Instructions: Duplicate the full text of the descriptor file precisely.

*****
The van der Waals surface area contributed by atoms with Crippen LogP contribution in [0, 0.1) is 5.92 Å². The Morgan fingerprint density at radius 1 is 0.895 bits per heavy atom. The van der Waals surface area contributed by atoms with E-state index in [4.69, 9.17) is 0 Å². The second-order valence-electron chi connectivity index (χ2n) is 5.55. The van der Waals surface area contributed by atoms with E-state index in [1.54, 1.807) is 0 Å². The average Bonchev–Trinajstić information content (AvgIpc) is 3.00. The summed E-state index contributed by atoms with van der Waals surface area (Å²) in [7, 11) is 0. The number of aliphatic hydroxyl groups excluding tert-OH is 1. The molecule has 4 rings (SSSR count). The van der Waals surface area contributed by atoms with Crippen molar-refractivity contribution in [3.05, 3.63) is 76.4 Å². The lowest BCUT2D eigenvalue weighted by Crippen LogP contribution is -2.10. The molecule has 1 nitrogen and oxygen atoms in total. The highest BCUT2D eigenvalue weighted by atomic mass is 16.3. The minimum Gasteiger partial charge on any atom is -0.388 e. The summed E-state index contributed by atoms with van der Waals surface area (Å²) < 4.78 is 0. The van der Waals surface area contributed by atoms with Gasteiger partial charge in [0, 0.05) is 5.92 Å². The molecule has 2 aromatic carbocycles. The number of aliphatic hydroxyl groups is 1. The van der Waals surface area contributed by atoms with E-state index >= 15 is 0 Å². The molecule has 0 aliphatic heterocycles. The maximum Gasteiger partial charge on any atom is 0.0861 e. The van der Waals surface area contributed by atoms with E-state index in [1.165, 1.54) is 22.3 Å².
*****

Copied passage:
The van der Waals surface area contributed by atoms with Crippen LogP contribution in [0, 0.1) is 5.92 Å². The Morgan fingerprint density at radius 1 is 0.895 bits per heavy atom. The van der Waals surface area contributed by atoms with E-state index in [4.69, 9.17) is 0 Å². The second-order valence-electron chi connectivity index (χ2n) is 5.55. The van der Waals surface area contributed by atoms with E-state index in [1.54, 1.807) is 0 Å². The average Bonchev–Trinajstić information content (AvgIpc) is 3.00. The summed E-state index contributed by atoms with van der Waals surface area (Å²) in [7, 11) is 0. The number of aliphatic hydroxyl groups excluding tert-OH is 1. The molecule has 4 rings (SSSR count). The van der Waals surface area contributed by atoms with Crippen molar-refractivity contribution in [3.05, 3.63) is 76.4 Å². The lowest BCUT2D eigenvalue weighted by Crippen LogP contribution is -2.10. The molecule has 1 nitrogen and oxygen atoms in total. The highest BCUT2D eigenvalue weighted by atomic mass is 16.3. The minimum Gasteiger partial charge on any atom is -0.388 e. The summed E-state index contributed by atoms with van der Waals surface area (Å²) < 4.78 is 0. The van der Waals surface area contributed by atoms with Gasteiger partial charge in [0, 0.05) is 5.92 Å². The molecule has 2 aromatic carbocycles. The number of aliphatic hydroxyl groups is 1. The van der Waals surface area contributed by atoms with E-state index >= 15 is 0 Å². The molecule has 0 aliphatic heterocycles. The maximum Gasteiger partial charge on any atom is 0.0861 e. The van der Waals surface area contributed by atoms with E-state index in [1.165, 1.54) is 22.3 Å².